For the last few weeks, the title of the current series at church has been Counterintuitive. Each week the topic has changed but the foundational component of looking at “relationships, friendships, money, etc.” in a manner contrary to what common sense would indicate has been the core of each message. As I tend to do, each week, I draw various connections from the Sunday message to my life as leader in education. So this week as I was scrolling through my Twitter feed, I just had to stop and read Great Leadership Comes with a Counterintuitive Approach. As I read the blog and reflected on his two choices of speed and failure, I wondered if it went deeper than that.
Those skills which we once associated with strong leaders may be impeding an organization’s ability to move forward and be as creative and successful as possible. If your leader never fails, then how often are you, going to suggest something new and innovate which may be not completely successful at first blush? If your leader never exposes their own vulnerabilities, then how often will you share your challenges and those areas that you feel more support with?
I’m finding in my new role that my vulnerabilities and my learning curve are exposed on a regular basis. I need the expertise, the advice and the wisdom of my team in order for us, as a collective, to make powerful, impactful decisions. Does that make me any less of a leader?
In supporting some coaches this past week, we chatted about their role and their discomfort level with some grade levels. I used the term “vulnerability” and encouraged them to openly share that vulnerability with teachers who are proficient with those grades. What a great way to begin to forge a relationship. People need to be needed. Does that make them any less of a coach?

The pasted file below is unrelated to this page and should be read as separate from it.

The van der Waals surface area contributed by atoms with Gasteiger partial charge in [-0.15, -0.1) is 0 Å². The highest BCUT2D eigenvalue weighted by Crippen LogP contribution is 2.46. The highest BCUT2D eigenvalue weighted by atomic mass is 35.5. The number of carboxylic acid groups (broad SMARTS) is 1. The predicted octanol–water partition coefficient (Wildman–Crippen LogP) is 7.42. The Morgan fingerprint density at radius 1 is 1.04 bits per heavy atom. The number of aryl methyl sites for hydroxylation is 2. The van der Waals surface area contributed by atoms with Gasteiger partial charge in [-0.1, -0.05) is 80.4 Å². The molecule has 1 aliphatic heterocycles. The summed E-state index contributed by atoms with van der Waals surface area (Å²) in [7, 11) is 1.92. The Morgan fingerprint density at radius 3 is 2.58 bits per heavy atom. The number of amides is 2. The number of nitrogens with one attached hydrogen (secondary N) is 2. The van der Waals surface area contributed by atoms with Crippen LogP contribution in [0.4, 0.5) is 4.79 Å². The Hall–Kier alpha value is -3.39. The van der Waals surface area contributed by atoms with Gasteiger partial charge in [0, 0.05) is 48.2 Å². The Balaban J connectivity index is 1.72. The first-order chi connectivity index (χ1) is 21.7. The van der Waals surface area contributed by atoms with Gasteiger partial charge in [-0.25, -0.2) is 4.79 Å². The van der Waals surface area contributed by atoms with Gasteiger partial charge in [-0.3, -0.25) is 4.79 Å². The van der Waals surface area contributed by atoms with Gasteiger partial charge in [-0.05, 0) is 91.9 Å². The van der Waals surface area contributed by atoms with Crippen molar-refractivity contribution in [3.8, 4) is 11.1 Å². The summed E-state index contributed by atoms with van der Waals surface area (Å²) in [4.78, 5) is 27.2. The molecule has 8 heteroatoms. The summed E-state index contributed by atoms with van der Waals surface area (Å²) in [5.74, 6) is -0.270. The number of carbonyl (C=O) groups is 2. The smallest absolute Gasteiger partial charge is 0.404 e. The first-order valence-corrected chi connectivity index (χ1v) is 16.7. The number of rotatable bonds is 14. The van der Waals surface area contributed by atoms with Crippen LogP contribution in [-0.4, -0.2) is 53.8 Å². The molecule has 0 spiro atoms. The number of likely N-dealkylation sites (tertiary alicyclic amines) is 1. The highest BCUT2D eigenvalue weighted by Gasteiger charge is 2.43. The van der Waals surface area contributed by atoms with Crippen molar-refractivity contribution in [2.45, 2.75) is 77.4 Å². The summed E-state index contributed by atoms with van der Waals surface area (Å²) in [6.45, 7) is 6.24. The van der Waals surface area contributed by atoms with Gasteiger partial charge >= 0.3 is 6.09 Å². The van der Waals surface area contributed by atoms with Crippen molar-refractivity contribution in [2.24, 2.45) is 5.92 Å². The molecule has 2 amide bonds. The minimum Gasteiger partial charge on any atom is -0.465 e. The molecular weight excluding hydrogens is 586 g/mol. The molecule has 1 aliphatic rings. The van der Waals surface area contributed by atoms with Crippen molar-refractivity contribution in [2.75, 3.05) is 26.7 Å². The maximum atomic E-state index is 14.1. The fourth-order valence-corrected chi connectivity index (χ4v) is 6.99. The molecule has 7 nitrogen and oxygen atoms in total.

As we look at the expectations that we’ve placed on our educators to embrace new technologies, new paradigms in terms of professional learning, new expectations within curriculum guidelines and new strategies for assessment and evaluation, I’d like to think that we’re also creating cultures where educators are encouraged to share their vulnerabilities and to say that they don’t “get it”. Does asking for help make them any less of an educator?
In the summer I stumbled upon Brene Brown’s Ted Talk on Vulnerability.
I find myself re-watching it every now and again as the message is one that continues to resonate with me. If the notion of vulnerability is one that you are looking to explore, you may find this useful.
Has your notion of what makes a good leader changed over the course of your career?
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